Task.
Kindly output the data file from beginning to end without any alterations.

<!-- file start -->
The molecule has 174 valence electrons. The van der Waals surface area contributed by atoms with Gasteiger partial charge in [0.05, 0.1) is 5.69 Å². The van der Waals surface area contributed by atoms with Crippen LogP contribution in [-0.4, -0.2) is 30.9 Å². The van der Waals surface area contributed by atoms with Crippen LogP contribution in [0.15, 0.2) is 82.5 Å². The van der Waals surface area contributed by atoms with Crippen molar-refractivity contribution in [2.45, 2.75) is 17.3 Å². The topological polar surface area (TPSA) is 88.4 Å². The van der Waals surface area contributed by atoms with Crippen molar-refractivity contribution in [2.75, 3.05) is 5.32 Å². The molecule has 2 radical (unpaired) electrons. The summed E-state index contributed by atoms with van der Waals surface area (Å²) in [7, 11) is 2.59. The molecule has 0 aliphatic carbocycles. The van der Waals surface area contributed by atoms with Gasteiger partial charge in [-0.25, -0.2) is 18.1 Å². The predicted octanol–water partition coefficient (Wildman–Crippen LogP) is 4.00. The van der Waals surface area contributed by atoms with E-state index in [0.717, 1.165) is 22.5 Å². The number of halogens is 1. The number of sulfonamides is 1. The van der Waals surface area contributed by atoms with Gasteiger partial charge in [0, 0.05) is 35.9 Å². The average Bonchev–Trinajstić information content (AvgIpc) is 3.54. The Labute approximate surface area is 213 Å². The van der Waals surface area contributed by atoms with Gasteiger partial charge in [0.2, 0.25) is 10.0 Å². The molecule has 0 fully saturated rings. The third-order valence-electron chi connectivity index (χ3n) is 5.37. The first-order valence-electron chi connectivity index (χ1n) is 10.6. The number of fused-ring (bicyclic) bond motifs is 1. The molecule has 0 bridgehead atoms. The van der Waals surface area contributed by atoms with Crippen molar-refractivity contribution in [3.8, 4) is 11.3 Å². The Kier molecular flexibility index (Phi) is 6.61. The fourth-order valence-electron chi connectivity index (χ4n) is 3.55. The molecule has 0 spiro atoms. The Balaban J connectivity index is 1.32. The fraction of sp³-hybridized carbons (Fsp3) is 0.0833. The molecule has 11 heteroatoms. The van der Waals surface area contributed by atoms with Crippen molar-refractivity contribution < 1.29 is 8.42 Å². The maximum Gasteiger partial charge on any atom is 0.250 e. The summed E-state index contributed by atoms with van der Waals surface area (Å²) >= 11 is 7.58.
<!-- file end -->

The molecule has 174 valence electrons. The van der Waals surface area contributed by atoms with Gasteiger partial charge in [0.05, 0.1) is 5.69 Å². The van der Waals surface area contributed by atoms with Crippen LogP contribution in [-0.4, -0.2) is 30.9 Å². The van der Waals surface area contributed by atoms with Crippen LogP contribution in [0.15, 0.2) is 82.5 Å². The van der Waals surface area contributed by atoms with Crippen molar-refractivity contribution in [2.45, 2.75) is 17.3 Å². The topological polar surface area (TPSA) is 88.4 Å². The van der Waals surface area contributed by atoms with Crippen molar-refractivity contribution in [2.75, 3.05) is 5.32 Å². The molecule has 2 radical (unpaired) electrons. The summed E-state index contributed by atoms with van der Waals surface area (Å²) in [7, 11) is 2.59. The molecule has 0 aliphatic carbocycles. The van der Waals surface area contributed by atoms with Gasteiger partial charge in [-0.25, -0.2) is 18.1 Å². The predicted octanol–water partition coefficient (Wildman–Crippen LogP) is 4.00. The van der Waals surface area contributed by atoms with E-state index in [0.717, 1.165) is 22.5 Å². The number of halogens is 1. The number of sulfonamides is 1. The van der Waals surface area contributed by atoms with Gasteiger partial charge in [0, 0.05) is 35.9 Å². The average Bonchev–Trinajstić information content (AvgIpc) is 3.54. The Labute approximate surface area is 213 Å². The van der Waals surface area contributed by atoms with Gasteiger partial charge in [0.2, 0.25) is 10.0 Å². The molecule has 0 fully saturated rings. The third-order valence-electron chi connectivity index (χ3n) is 5.37. The first-order valence-electron chi connectivity index (χ1n) is 10.6. The number of fused-ring (bicyclic) bond motifs is 1. The molecule has 0 bridgehead atoms. The van der Waals surface area contributed by atoms with Crippen molar-refractivity contribution in [3.8, 4) is 11.3 Å². The Kier molecular flexibility index (Phi) is 6.61. The fourth-order valence-electron chi connectivity index (χ4n) is 3.55. The molecule has 0 spiro atoms. The Balaban J connectivity index is 1.32. The fraction of sp³-hybridized carbons (Fsp3) is 0.0833. The molecule has 11 heteroatoms. The van der Waals surface area contributed by atoms with Crippen molar-refractivity contribution < 1.29 is 8.42 Å². The maximum Gasteiger partial charge on any atom is 0.250 e. The summed E-state index contributed by atoms with van der Waals surface area (Å²) >= 11 is 7.58.